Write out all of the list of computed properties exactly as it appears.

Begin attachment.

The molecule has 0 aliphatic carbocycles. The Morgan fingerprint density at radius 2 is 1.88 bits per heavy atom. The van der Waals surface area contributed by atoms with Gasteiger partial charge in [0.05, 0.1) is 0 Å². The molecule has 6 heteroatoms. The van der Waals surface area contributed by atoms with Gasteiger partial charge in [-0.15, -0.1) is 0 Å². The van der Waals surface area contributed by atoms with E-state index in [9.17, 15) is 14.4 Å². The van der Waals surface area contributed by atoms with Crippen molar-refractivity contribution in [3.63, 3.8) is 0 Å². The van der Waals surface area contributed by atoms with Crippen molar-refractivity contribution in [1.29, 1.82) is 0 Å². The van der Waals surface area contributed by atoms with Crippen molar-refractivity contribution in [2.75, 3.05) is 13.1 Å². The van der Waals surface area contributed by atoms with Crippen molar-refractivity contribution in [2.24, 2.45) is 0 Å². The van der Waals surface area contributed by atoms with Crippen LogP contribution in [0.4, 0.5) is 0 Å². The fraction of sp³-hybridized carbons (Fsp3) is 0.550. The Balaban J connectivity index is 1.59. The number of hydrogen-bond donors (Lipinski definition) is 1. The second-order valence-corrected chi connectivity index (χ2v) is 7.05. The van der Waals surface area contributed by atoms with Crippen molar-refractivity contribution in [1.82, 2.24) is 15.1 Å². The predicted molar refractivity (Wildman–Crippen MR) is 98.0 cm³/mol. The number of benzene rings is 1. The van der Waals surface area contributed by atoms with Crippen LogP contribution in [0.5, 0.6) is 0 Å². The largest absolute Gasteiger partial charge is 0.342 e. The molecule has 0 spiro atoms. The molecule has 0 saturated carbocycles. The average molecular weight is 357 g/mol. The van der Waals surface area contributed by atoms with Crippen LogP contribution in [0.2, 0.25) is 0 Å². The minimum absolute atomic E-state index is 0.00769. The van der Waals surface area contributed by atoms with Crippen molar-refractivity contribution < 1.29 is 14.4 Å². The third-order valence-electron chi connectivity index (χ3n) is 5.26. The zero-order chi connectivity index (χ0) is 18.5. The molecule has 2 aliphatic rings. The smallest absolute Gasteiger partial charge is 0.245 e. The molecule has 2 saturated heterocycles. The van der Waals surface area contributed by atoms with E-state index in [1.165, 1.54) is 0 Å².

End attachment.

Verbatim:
The molecule has 0 aliphatic carbocycles. The Morgan fingerprint density at radius 2 is 1.88 bits per heavy atom. The van der Waals surface area contributed by atoms with Gasteiger partial charge in [0.05, 0.1) is 0 Å². The molecule has 6 heteroatoms. The van der Waals surface area contributed by atoms with Gasteiger partial charge in [-0.15, -0.1) is 0 Å². The van der Waals surface area contributed by atoms with E-state index in [9.17, 15) is 14.4 Å². The van der Waals surface area contributed by atoms with Crippen molar-refractivity contribution in [3.63, 3.8) is 0 Å². The van der Waals surface area contributed by atoms with Crippen molar-refractivity contribution in [1.29, 1.82) is 0 Å². The van der Waals surface area contributed by atoms with Crippen molar-refractivity contribution in [2.75, 3.05) is 13.1 Å². The van der Waals surface area contributed by atoms with Crippen molar-refractivity contribution in [2.24, 2.45) is 0 Å². The van der Waals surface area contributed by atoms with Crippen LogP contribution in [0.4, 0.5) is 0 Å². The fraction of sp³-hybridized carbons (Fsp3) is 0.550. The Balaban J connectivity index is 1.59. The number of hydrogen-bond donors (Lipinski definition) is 1. The second-order valence-corrected chi connectivity index (χ2v) is 7.05. The van der Waals surface area contributed by atoms with Crippen molar-refractivity contribution in [1.82, 2.24) is 15.1 Å². The predicted molar refractivity (Wildman–Crippen MR) is 98.0 cm³/mol. The number of benzene rings is 1. The van der Waals surface area contributed by atoms with Crippen LogP contribution in [0.5, 0.6) is 0 Å². The largest absolute Gasteiger partial charge is 0.342 e. The molecule has 0 spiro atoms. The molecule has 0 saturated carbocycles. The average molecular weight is 357 g/mol. The van der Waals surface area contributed by atoms with Crippen LogP contribution in [0.2, 0.25) is 0 Å². The minimum absolute atomic E-state index is 0.00769. The van der Waals surface area contributed by atoms with Crippen molar-refractivity contribution < 1.29 is 14.4 Å². The third-order valence-electron chi connectivity index (χ3n) is 5.26. The zero-order chi connectivity index (χ0) is 18.5. The molecule has 2 aliphatic rings. The smallest absolute Gasteiger partial charge is 0.245 e. The molecule has 2 saturated heterocycles. The van der Waals surface area contributed by atoms with E-state index in [1.165, 1.54) is 0 Å².